PNC Bank Corp. was among the first five bank holding companies to obtain Fed approval for a section 20 securities subsidiary. Ten years later, it is the only bank from that group not authorized to underwrite corporate debt and equity securities.

But not for long, according to George Lula, executive vice president at PNC and manager of its section 20 unit, PNC Capital Markets Inc. Pittsburgh-based PNC will apply to the Federal Reserve Board this year for corporate debt and equity authorization, known as Tier 2 powers, Mr. Lula said in a telephone interview.

"We believe that expanded securities capabilities are a requirement to support our client base," he said.

The new powers would place PNC Capital Markets in competition with the 20-plus commercial bank subsidiaries that already have Tier 2 powers-as well as a host of investment banks and securities firms.

But the bank may have little choice if it wants to hold on to its corporate clients.

"As companies move through the business cycle from small to middle- market size, banks lose that business," said James M. Schutz, senior banking analyst with ABN Amro Chicago Corp. But with the help of a section 20, "They're able to retain that business. They're very aggressively trying to capture more of their customers' business."

Providing capital-markets access to PNC Bank Corp.'s corporate customers through the subsidiary, a practice known as one-stop shopping, is key to the company's strategy, Mr. Lula said.

"The whole purpose in expanding capital-markets capability is to serve client needs. To present a viable value proposition in the future will require one-stop-shopping capability. Brand image in corporate banking requires it," said Mr. Lula.

Revenue from the unit, although healthy, is not a driving force behind its growth. Last year's revenue was approximately $80 million, according to Mr. Schutz, or less than 6% of PNC Bank Corp.'s total fee revenues of $1.4 billion.

Yet PNC Capital Markets has developed competitive capabilities in several key areas: private placements; asset-backed securitizations; structured finance, such as industrial revenue bonds; public finance; syndicated lending; and derivatives and foreign exchange products.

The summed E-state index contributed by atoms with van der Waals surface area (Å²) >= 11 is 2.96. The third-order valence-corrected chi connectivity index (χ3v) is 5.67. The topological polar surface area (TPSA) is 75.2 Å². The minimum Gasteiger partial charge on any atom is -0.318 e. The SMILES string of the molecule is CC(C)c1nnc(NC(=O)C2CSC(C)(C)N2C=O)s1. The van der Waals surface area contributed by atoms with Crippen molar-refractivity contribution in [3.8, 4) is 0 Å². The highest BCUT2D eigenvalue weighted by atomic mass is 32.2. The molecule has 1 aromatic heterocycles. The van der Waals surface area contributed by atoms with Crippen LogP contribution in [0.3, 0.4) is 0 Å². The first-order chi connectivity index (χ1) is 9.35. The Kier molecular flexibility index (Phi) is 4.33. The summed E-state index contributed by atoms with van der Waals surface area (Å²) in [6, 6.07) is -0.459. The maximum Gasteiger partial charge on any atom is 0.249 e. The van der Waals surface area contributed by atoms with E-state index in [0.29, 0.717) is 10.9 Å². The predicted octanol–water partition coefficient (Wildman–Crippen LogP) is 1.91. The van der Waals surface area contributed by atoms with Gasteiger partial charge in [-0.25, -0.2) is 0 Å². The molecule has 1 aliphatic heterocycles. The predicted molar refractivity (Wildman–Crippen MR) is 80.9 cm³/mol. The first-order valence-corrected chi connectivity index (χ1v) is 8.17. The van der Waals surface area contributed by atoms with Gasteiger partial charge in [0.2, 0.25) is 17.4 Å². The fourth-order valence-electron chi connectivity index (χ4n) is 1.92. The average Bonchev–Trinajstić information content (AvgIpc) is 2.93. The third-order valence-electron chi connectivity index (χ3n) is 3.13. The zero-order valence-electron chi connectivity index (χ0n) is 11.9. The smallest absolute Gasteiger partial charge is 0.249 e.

PNC's loan syndications operation ranked 20th last year on Loan Pricing Corp.'s agent-only league table, with 65 deals accounting for over $10.6 billion in loan volume.

The unit also raised over $2.8 billion last year in 99 municipal finance deals and $776 million in 12 private placements, according to PNC.

Investment banking services such as merger and acquisition finance and advisory services are focused on sell-side engagements, valuations, fairness opinions, and recapitalizations.

Most of the units' clients are middle-market companies, with between $50 million and $500 million in annual sales. Many of those are national clients, but most are located in Pennsylvania, New Jersey, Ohio, and Kentucky.

The unit is structured to reflect its focus on four industries: health care, metals and mining, communications, and real estate, with research efforts centered on these sectors.

With a staff of almost 200, the unit is organized by capital-market products with specialists working on one of the four industries in each product group, said Mr. Lula.

The Fed's elimination last December of three of the barriers between section 20s and their affiliate banks is already prompting change at the subsidiary.

"We aggressively cross-market our securities and capital-markets capabilities now," said Mr. Lula. "We haven't evolved to the point where we have dual employees, but that will probably happen this year."

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